The First Folk Revival

Two Bold Singermen and the English Folk Revival - The Lives, Song Traditions and Legacies of Sam Larner and Harry Cox - Bruce Lindsay

Bruce Lindsay [+-]
Music Journalist and Social Historian
Bruce Lindsay has a PhD in history from the University of East Anglia. He is a freelance music journalist and social history researcher writing for All About Jazz and Jazz Journal. In the past he was a semi-professional guitarist and bassist in R&B, soul and jazz bands and was a regular performer at open-mike nights and folk sessions across East Anglia. He is the author of Shellac & Swing: A Social History of the Gramophone in Britain published in 2019.

Description

The first folk revival took place around the turn of the twentieth century, when collectors such as Cecil Sharp, Percy Grainger and Lucy Broadwood took to their bicycles to travel around the English countryside gathering songs and tunes from what they perceived to be a dying culture. This chapter briefly discusses the revival in broad terms before concentrating on folk song collection in Norfolk – where Kate Lee and Ralph Vaughan Williams were collecting around 1900. Neither Harry or Sam came to the collectors’ attention in the revival’s first years, but other Norfolk singers proved to be a fruitful source of music and song.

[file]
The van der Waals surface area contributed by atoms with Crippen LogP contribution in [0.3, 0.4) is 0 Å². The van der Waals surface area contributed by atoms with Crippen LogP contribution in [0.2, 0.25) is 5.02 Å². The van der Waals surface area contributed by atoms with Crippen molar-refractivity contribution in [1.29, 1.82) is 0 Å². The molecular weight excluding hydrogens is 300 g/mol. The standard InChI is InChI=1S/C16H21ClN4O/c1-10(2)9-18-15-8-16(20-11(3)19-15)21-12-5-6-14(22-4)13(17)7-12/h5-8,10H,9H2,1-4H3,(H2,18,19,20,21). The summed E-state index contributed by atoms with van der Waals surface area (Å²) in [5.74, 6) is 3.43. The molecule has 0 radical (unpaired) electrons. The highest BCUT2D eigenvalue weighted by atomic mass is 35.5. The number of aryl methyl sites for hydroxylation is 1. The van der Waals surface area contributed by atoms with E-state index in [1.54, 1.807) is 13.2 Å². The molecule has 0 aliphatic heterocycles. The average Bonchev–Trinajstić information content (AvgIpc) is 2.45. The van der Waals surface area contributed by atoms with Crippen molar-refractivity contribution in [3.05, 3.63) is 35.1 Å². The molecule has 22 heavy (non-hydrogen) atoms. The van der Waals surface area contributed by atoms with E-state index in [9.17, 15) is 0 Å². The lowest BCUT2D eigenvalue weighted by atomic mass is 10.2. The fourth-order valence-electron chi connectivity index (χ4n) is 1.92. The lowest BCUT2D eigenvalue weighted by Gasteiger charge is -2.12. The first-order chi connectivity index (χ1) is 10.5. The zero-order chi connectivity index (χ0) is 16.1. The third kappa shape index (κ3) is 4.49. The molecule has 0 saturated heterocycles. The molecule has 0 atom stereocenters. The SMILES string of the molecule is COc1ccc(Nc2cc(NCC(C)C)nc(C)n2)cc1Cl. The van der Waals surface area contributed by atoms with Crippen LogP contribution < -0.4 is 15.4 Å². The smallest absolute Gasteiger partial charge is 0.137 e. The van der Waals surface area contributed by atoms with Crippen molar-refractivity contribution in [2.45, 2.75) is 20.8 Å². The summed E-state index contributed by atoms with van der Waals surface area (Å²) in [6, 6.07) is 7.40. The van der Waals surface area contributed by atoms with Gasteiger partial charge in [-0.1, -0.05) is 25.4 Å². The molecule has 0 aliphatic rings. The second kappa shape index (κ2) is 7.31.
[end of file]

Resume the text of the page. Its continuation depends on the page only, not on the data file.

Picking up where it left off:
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Citation

Lindsay, Bruce. The First Folk Revival. Two Bold Singermen and the English Folk Revival - The Lives, Song Traditions and Legacies of Sam Larner and Harry Cox. Equinox eBooks Publishing, United Kingdom. Mar 2021. ISBN 9781781799178. https://www.equinoxpub.com/home/view-chapter/?id=38550. Date accessed: 23 Jul 2019 doi: 10.1558/equinox.38550. Mar 2021

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